Back to Journals » Blood and Lymphatic Cancer: Targets and Therapy » Volume 1

Mantle cell leukemia as a cause of leukostasis

Authors Smith, Cable C, Chisholm C, Linz W, Koss W, Dobin S, Rappaport E

Published 28 April 2011 Volume 2011:1 Pages 5—8

DOI https://doi.org/10.2147/BLCTT.S17157

Review by Single anonymous peer review

Peer reviewer comments 2

Download Article [PDF] 

Daniel Smith1, Christian Cable2, Cary Chisholm1, Walter Linz1, William Koss1, Sheila Dobin1, Edward Rappaport1
1Department of Pathology, 2Internal Medicine, Scott and White Healthcare/Texas A & M Health Science Center College of Medicine, Temple, TX, USA

Abstract: A 72-year-old man was admitted with hypoxemic respiratory distress. Given a white blood cell count of 600 × 109/L and symptoms of leukostasis, emergency leukapheresis was initiated. The white blood cell count immediately after the first leukapheresis was paradoxically increased to over 700 × 109/L. Peripheral blood smear findings showed morphologically immature mononuclear cells and numerous circulating mitotic figures. Initial flow cytometry results showed a lambda light chain-restricted B lymphoid population positive for CD20, CD19, CD5, and FMC-7, and negative for TdT, CD10, CD23, CD34, CD117, and myeloid markers, suggesting classification as a blastoid variant of mantle cell lymphoma in a leukemic phase. Subsequent testing using DNA fluorescence in situ hybridization was positive for t(11;14), confirming the diagnosis of mantle cell leukemia. Although mantle cell lymphoma occasionally transforms or can even present as leukemia (leukocytes >40 × 109/L), it is rare for it to present with such profound leukocytosis and an overwhelming number of pleomorphic/blastoid forms. Although morphology suggested acute lymphoblastic leukemia, a more specific diagnosis of blastoid variant mantle cell lymphoma was obtained in 12 hours by applying complementary techniques of flow cytometry and rapid cytogenetics.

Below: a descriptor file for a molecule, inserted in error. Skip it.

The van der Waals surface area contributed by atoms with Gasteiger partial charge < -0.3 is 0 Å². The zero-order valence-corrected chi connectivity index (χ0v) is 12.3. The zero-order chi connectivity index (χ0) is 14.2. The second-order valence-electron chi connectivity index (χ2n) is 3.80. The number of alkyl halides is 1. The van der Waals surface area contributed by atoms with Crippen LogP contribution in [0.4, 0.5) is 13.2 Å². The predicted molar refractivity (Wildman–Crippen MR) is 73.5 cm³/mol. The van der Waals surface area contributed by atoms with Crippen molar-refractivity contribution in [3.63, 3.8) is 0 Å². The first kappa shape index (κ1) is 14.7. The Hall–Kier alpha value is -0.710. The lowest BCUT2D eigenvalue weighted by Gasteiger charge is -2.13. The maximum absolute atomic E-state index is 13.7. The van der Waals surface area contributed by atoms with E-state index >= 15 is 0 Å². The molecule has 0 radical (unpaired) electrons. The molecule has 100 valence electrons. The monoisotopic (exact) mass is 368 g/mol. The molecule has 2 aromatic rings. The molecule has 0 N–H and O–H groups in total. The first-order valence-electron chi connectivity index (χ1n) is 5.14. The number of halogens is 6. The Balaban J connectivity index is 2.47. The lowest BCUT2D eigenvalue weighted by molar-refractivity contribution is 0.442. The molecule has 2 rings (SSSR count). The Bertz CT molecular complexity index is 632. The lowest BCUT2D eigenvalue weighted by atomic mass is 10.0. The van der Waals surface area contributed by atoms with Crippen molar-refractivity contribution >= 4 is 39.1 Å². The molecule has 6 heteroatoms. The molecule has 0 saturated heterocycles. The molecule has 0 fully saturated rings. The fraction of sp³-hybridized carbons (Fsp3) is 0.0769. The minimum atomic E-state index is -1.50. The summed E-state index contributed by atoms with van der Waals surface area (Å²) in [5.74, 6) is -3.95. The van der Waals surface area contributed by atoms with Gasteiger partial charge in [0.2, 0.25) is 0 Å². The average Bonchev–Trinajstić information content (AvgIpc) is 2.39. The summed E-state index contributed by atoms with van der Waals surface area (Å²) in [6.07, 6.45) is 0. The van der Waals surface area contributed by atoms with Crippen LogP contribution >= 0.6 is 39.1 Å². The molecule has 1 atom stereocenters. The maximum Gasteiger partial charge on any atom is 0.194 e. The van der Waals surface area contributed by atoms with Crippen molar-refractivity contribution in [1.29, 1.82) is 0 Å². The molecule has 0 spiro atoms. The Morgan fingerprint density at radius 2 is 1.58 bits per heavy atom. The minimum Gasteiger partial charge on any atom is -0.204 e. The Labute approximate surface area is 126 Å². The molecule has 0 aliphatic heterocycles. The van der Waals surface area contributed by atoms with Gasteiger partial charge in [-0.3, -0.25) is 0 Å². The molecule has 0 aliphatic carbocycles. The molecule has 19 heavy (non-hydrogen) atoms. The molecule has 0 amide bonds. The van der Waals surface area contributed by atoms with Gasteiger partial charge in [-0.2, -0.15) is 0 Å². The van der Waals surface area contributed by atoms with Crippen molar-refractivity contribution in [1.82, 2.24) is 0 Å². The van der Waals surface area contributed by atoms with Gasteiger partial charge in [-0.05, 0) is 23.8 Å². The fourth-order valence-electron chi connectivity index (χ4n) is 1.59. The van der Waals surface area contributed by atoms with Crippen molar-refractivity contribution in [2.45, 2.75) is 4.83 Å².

Keywords: mantle cell lymphoma, chemotherapy, leukapheresis, lymphocytic leukemia

Creative Commons License This work is published and licensed by Dove Medical Press Limited. The full terms of this license are available at https://www.dovepress.com/terms.php and incorporate the Creative Commons Attribution - Non Commercial (unported, v3.0) License. By accessing the work you hereby accept the Terms. Non-commercial uses of the work are permitted without any further permission from Dove Medical Press Limited, provided the work is properly attributed. For permission for commercial use of this work, please see paragraphs 4.2 and 5 of our Terms.

Download Article [PDF]